Lady Gaga revealed this week that she's been living with fibromyalgia, a chronic illness that causes musculoskeletal pain. Shortly after her announcement, she was hospitalised for severe pain and canceled her performance at the Rock in Rio music festival in Brazil.
It's unclear if the singer's hospitalisation was a result of her condition, but it wouldn't be uncommon: Fibromyalgia's symptoms can be so bad that they drive sufferers to seek emergency help, according to testimonies from people who live with the health issue.
The condition is mostly defined by its debilitating pain: It's not uncommon for patients to feel muscle aches, a pins and needles sensation or like "their skin is badly sunburned," according to the American Fibromyalgia Syndrome Association. As Gaga pointed out on Twitter after canceling her performance, the pain can be downright excruciating:
The chronic health issue can also cause fatigue, mood disturbances, trouble with memory and more. People with fibromyalgia may also suffer from anxiety or depression due to the circumstances of the condition.
Approximately 5 million American adults live with the disorder, and women are also more likely to experience it than men.
Chronic pain conditions like fibromyalgia are still widely misunderstood both in society and even among some doctors. As Connie A. Luedtke, the nursing supervisor of the Fibromyalgia and Chronic Fatigue Clinic at Mayo Clinic points out in an interview, the lack of visibility can lead to misunderstanding among people who don't suffer from the condition:
The top misconception is that people think fibromyalgia isn't a real medical problem or that it is "all in your head." ... In people who have fibromyalgia, the brain and spinal cord process pain signals differently. As a result, they react more strongly to touch and pressure, with a heightened sensitivity to pain. It is a real physiological and neurochemical problem.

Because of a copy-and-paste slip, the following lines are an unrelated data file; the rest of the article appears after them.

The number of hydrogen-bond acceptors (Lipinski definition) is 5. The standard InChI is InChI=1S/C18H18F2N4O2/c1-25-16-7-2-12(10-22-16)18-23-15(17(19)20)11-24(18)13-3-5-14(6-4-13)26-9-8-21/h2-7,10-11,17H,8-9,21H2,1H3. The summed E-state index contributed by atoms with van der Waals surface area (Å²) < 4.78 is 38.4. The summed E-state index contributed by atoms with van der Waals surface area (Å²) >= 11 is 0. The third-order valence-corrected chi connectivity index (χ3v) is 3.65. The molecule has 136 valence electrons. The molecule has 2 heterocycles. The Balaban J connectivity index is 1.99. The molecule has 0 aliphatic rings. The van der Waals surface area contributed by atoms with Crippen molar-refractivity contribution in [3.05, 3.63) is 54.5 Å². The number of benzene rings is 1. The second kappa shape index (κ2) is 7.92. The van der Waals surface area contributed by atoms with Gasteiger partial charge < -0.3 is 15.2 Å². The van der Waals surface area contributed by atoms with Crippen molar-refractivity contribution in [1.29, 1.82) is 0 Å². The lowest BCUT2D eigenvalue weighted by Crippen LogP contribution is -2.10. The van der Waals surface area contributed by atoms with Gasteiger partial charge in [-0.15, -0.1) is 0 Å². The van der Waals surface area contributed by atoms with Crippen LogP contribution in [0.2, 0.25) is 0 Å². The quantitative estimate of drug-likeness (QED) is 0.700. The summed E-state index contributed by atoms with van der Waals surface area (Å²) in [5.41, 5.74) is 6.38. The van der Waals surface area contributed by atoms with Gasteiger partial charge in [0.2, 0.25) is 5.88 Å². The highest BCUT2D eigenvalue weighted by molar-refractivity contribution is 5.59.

The misconception and biases around chronic pain can even extend to clinics: A 2011 study found that women are more likely to suffer from pain conditions, but women's reports of pain were more likely to be dismissed. That can lead to even more confusion and frustration surrounding the disorder and others like it.
Thankfully, celebrity advocacy like Gaga's helps other people feel less alone in their experience. Experts say that public figures can have a positive impact on others by opening up about their health. After Gaga candidly talked about her own struggle with fibromyalgia, several fans replied on Twitter thanking her for putting chronic pain in the spotlight and shared stories of their own diagnoses:
Best wishes to the "The Cure" singer on her recovery and here's to more conversation around this very real health issue.